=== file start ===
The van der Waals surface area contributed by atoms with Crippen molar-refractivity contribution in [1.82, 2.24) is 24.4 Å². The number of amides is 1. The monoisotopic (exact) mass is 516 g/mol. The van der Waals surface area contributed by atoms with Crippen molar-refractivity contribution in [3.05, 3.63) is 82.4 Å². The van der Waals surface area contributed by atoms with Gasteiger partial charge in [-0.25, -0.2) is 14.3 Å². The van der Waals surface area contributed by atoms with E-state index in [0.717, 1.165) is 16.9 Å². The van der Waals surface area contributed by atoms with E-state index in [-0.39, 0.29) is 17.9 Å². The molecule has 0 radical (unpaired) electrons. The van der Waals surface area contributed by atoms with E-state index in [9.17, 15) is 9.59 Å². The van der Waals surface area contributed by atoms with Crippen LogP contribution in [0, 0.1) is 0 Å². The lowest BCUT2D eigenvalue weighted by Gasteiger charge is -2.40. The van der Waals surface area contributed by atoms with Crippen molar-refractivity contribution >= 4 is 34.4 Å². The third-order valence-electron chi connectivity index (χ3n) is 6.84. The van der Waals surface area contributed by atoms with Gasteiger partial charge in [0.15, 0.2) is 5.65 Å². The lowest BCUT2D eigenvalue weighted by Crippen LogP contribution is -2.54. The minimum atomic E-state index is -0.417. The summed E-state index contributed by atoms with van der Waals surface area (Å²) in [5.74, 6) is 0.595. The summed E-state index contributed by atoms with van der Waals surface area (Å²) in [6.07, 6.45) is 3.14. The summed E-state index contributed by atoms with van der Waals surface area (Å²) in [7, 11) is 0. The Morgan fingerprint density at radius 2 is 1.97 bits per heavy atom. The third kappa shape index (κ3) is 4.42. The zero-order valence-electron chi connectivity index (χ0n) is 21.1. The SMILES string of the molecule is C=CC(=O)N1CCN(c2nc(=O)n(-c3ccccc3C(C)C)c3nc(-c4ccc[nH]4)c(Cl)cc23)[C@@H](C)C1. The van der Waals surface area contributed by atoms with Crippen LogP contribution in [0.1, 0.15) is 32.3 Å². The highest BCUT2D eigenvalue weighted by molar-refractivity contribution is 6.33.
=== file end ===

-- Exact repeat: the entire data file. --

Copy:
The van der Waals surface area contributed by atoms with Crippen molar-refractivity contribution in [1.82, 2.24) is 24.4 Å². The number of amides is 1. The monoisotopic (exact) mass is 516 g/mol. The van der Waals surface area contributed by atoms with Crippen molar-refractivity contribution in [3.05, 3.63) is 82.4 Å². The van der Waals surface area contributed by atoms with Gasteiger partial charge in [-0.25, -0.2) is 14.3 Å². The van der Waals surface area contributed by atoms with E-state index in [0.717, 1.165) is 16.9 Å². The van der Waals surface area contributed by atoms with E-state index in [-0.39, 0.29) is 17.9 Å². The molecule has 0 radical (unpaired) electrons. The van der Waals surface area contributed by atoms with E-state index in [9.17, 15) is 9.59 Å². The van der Waals surface area contributed by atoms with Crippen LogP contribution in [0, 0.1) is 0 Å². The lowest BCUT2D eigenvalue weighted by Gasteiger charge is -2.40. The van der Waals surface area contributed by atoms with Crippen molar-refractivity contribution >= 4 is 34.4 Å². The third-order valence-electron chi connectivity index (χ3n) is 6.84. The van der Waals surface area contributed by atoms with Gasteiger partial charge in [0.15, 0.2) is 5.65 Å². The lowest BCUT2D eigenvalue weighted by Crippen LogP contribution is -2.54. The minimum atomic E-state index is -0.417. The summed E-state index contributed by atoms with van der Waals surface area (Å²) in [5.74, 6) is 0.595. The summed E-state index contributed by atoms with van der Waals surface area (Å²) in [6.07, 6.45) is 3.14. The summed E-state index contributed by atoms with van der Waals surface area (Å²) in [7, 11) is 0. The Morgan fingerprint density at radius 2 is 1.97 bits per heavy atom. The third kappa shape index (κ3) is 4.42. The zero-order valence-electron chi connectivity index (χ0n) is 21.1. The SMILES string of the molecule is C=CC(=O)N1CCN(c2nc(=O)n(-c3ccccc3C(C)C)c3nc(-c4ccc[nH]4)c(Cl)cc23)[C@@H](C)C1. The van der Waals surface area contributed by atoms with Crippen LogP contribution in [0.1, 0.15) is 32.3 Å². The highest BCUT2D eigenvalue weighted by molar-refractivity contribution is 6.33.